When is a Commodity Not a Commodity?
When Tudor Investment Corporation examined the problem of commodities analysis, it became clear to us that we needed to reduce the commodities data universe from a vast and diverse array of mine closures, cattle placements, and crop conditions to a set of statistics that could be compared on an apples-to-apples basis across trading instruments.
On any given morning, when a certain Mr Jones is surveying the entire marketplace – from equities to fixed income and from currencies to commodities worldwide – the last thing he needs to see is every soybean emergence number. Therefore, Tudor has come up with a number of measures which allow a comparison of various diverse commodities on common terms, and which allow us to make enough sense of these markets to transact, on average, 270 distinct futures trades every day.
My precinct includes energies, grains, meats, softs, and base metals as well as precious metals. This is also something of a disclaimer because due to my personal limitations I am not a true expert in any of the commodities I track, but rather a relayer and synthesiser of expertise from specialists in each subject area. When I’m in farm country, I sometimes attract a hostile glare from people who work with corn or soybeans for a living, because they see the attempt to distil their data as a devaluation of their expertise. But only by having analysts who compile detailed information through exhaustive detective work are the compressed, synthesised summaries that I offer made possible.
We at Tudor have decided that there are three primary non-chart-based areas of concern: volatility, liquidity, and fundamentals. Without sufficient volatility and/or liquidity, there is no potential for a trading return.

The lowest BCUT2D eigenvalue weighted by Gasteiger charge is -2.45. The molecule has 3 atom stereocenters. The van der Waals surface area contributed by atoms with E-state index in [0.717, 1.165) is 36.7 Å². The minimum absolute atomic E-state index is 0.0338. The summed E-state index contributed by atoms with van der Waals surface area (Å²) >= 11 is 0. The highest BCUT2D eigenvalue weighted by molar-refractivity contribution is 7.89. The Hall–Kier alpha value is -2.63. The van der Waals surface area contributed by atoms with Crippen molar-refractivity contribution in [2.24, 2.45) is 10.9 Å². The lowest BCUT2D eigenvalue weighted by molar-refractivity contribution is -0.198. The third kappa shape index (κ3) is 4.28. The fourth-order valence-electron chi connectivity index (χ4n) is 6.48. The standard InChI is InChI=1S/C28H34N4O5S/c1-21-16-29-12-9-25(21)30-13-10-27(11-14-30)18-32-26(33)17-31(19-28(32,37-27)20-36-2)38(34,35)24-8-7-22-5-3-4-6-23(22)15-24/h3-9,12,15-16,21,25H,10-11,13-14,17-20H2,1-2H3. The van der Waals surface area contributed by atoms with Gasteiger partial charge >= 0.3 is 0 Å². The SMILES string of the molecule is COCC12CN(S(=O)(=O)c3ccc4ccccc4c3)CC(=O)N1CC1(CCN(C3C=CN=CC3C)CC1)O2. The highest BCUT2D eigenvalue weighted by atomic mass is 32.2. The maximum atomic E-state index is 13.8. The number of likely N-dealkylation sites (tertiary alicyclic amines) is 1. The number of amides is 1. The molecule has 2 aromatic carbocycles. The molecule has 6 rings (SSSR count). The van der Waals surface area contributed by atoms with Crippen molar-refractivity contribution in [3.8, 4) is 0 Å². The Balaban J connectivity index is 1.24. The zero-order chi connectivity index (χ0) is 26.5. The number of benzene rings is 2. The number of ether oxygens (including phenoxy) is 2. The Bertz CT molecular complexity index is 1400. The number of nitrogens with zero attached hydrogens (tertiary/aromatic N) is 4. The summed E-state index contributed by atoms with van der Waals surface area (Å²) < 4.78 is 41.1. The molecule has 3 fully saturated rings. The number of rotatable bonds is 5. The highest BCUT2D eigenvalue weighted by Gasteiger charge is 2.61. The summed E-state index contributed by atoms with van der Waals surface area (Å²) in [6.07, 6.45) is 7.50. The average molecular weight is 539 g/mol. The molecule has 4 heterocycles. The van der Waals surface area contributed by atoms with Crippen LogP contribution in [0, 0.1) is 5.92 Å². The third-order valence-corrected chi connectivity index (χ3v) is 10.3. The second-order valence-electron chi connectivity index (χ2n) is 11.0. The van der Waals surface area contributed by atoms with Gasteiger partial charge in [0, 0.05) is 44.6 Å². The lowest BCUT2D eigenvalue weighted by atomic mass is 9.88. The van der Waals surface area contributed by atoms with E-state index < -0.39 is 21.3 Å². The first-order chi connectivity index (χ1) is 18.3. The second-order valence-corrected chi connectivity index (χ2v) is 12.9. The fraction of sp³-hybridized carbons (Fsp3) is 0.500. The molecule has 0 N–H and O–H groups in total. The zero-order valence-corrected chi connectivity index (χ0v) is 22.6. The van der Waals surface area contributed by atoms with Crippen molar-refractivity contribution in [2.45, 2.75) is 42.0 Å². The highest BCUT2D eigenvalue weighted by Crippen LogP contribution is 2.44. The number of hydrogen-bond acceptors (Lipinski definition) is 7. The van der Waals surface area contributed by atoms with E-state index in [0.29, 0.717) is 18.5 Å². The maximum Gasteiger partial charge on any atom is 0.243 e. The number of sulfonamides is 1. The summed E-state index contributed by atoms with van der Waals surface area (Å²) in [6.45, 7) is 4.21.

Without fundamentals on our side, we are fighting the long-run pricing tendency of the market most of the time.
Liquidity: Avoiding the Roach Motel
First of all, liquidity is a big concern. For big accounts, the liquidity of a position can mean the difference between booking a small profit and getting stuck in a Roach Motel – a trap where cockroaches can check in, but they can’t check out.
Table 1 displays the liquidity measure we use to assess the tradability of a commodities future. This measure is compiled by taking the average dollar volume of trades made over the past forty days. (Please keep in mind that these numbers were accurate at the time they were compiled in the spring and may not be as accurate now. It’s fair to say, however, that the broad picture the numbers create is consistent over the longer term). Gold fits in right in the lower middle of the table, with a sufficient turnover to allow easy entry and egress from the market. Silver is less commodious, and platinum is relatively untradeable to a fund of our size.
Volatility: Movement Equals Money
Another issue for us is volatility. If a commodity future doesn’t move around in price, we can’t make any money on it without using options. We prefer simple directional bets, a method that has been successful for us. Table 2 shows volatility as measured by the average % change per week. The average is taken over the last 50 weeks. Gold looks fairly stationary, and silver and platinum are progressively better, if good is defined as ‘volatile.’
Table 3 uses a more standard volatility measure, the standard deviation of historical price change. The results are similar to the earlier method of volatility calculation but show that silver is less volatile than gold due to statistical differences in the calculation of the index. I include the second method of calculating volatility simply to satisfy the majority of traders who are used to looking at the standard deviation.
To summarise – our trading interest within this analytic framework indicates that we have a difficult time finding trades in gold, and difficulty executing in platinum, whereas silver offers a fair compromise between an interesting market and adequate tradability.